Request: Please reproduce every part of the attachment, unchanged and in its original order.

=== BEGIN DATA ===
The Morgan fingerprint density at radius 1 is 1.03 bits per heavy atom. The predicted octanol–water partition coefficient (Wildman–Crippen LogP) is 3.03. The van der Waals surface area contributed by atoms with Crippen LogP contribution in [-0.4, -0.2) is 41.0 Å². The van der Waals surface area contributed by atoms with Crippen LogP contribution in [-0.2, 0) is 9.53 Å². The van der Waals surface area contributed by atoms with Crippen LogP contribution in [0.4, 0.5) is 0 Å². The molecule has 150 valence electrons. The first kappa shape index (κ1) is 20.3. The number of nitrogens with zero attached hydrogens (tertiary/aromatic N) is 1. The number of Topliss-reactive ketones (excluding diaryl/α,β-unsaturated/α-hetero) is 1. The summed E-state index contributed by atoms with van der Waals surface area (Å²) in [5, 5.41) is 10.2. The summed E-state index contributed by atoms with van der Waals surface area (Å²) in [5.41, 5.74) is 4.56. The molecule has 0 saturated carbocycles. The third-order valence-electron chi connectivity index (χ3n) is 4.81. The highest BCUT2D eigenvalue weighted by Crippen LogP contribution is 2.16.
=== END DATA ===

The Morgan fingerprint density at radius 1 is 1.03 bits per heavy atom. The predicted octanol–water partition coefficient (Wildman–Crippen LogP) is 3.03. The van der Waals surface area contributed by atoms with Crippen LogP contribution in [-0.4, -0.2) is 41.0 Å². The van der Waals surface area contributed by atoms with Crippen LogP contribution in [-0.2, 0) is 9.53 Å². The van der Waals surface area contributed by atoms with Crippen LogP contribution in [0.4, 0.5) is 0 Å². The molecule has 150 valence electrons. The first kappa shape index (κ1) is 20.3. The number of nitrogens with zero attached hydrogens (tertiary/aromatic N) is 1. The number of Topliss-reactive ketones (excluding diaryl/α,β-unsaturated/α-hetero) is 1. The summed E-state index contributed by atoms with van der Waals surface area (Å²) in [5, 5.41) is 10.2. The summed E-state index contributed by atoms with van der Waals surface area (Å²) in [5.41, 5.74) is 4.56. The molecule has 0 saturated carbocycles. The third-order valence-electron chi connectivity index (χ3n) is 4.81. The highest BCUT2D eigenvalue weighted by Crippen LogP contribution is 2.16.